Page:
Knowing about Genocide
Armenian Suffering and Epistemic Struggles
How do victim and perpetrator peoples generate conflicting knowledge about genocide? Using a sociology of knowledge approach, Savelsberg answers this question for the Armenian genocide committed in the context of the First World War. Focusing on Armenians and Turks, he examines strategies of silencing, denial, and acknowledgment in everyday interaction, public rituals, law, and politics. Drawing on interviews, ethnographic accounts, documents, and eyewitness testimony, Savelsberg illuminates the social processes that drive dueling versions of history. He reveals counterproductive consequences of denial in an age of human rights hegemony, with implications for populist disinformation campaigns against overwhelming evidence.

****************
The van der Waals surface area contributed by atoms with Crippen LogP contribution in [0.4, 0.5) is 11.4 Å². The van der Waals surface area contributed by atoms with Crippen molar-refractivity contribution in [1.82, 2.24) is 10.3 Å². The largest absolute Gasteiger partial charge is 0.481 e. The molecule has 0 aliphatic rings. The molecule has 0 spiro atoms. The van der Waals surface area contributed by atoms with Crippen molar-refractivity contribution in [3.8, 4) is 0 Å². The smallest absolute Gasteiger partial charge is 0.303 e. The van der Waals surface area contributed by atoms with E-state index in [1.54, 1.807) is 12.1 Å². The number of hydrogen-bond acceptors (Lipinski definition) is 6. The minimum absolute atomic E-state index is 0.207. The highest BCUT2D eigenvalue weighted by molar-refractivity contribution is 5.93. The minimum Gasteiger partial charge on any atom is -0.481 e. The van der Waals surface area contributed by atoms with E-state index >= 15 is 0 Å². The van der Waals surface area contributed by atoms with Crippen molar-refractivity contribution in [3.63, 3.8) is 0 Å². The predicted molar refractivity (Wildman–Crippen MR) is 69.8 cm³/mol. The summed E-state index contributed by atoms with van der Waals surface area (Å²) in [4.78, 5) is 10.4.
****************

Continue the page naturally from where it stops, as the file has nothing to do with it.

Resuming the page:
University of California Press, 9780520380189, 254pp.
Publication Date: April 27, 2021
About the Author
Joachim J. Savelsberg is Professor of Sociology and Law and holder of the Arsham and Charlotte Ohanessian Chair at the University of Minnesota. He is the author of Representing Mass Violence: Conflicting Responses to Human Rights Violations in Darfur.